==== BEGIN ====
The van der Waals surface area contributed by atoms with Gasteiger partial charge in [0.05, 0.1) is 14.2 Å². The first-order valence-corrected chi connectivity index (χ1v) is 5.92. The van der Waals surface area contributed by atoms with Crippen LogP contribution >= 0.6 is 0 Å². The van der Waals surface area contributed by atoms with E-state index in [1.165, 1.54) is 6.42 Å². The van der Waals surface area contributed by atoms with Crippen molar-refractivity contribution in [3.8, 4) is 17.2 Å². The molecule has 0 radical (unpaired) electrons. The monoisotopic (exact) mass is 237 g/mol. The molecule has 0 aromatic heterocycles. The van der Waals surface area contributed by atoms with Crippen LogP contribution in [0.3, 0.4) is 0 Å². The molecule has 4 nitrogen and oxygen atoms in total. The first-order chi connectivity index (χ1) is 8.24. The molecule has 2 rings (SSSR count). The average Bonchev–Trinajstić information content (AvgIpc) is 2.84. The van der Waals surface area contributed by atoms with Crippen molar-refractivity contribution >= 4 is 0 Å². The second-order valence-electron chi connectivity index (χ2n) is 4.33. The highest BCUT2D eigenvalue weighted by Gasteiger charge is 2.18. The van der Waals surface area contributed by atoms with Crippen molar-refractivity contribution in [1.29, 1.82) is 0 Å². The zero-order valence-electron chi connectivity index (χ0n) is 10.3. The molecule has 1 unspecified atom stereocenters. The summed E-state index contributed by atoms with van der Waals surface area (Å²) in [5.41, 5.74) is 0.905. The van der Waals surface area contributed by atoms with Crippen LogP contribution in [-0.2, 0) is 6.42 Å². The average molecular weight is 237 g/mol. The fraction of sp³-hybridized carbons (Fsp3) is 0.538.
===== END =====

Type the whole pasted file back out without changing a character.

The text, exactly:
The van der Waals surface area contributed by atoms with Gasteiger partial charge in [0.05, 0.1) is 14.2 Å². The first-order valence-corrected chi connectivity index (χ1v) is 5.92. The van der Waals surface area contributed by atoms with Crippen LogP contribution >= 0.6 is 0 Å². The van der Waals surface area contributed by atoms with E-state index in [1.165, 1.54) is 6.42 Å². The van der Waals surface area contributed by atoms with Crippen molar-refractivity contribution in [3.8, 4) is 17.2 Å². The molecule has 0 radical (unpaired) electrons. The monoisotopic (exact) mass is 237 g/mol. The molecule has 0 aromatic heterocycles. The van der Waals surface area contributed by atoms with Crippen LogP contribution in [0.3, 0.4) is 0 Å². The molecule has 4 nitrogen and oxygen atoms in total. The first-order chi connectivity index (χ1) is 8.24. The molecule has 2 rings (SSSR count). The average Bonchev–Trinajstić information content (AvgIpc) is 2.84. The van der Waals surface area contributed by atoms with Crippen molar-refractivity contribution >= 4 is 0 Å². The second-order valence-electron chi connectivity index (χ2n) is 4.33. The highest BCUT2D eigenvalue weighted by Gasteiger charge is 2.18. The van der Waals surface area contributed by atoms with Crippen molar-refractivity contribution in [1.29, 1.82) is 0 Å². The zero-order valence-electron chi connectivity index (χ0n) is 10.3. The molecule has 1 unspecified atom stereocenters. The summed E-state index contributed by atoms with van der Waals surface area (Å²) in [5.41, 5.74) is 0.905. The van der Waals surface area contributed by atoms with Crippen LogP contribution in [-0.2, 0) is 6.42 Å². The average molecular weight is 237 g/mol. The fraction of sp³-hybridized carbons (Fsp3) is 0.538.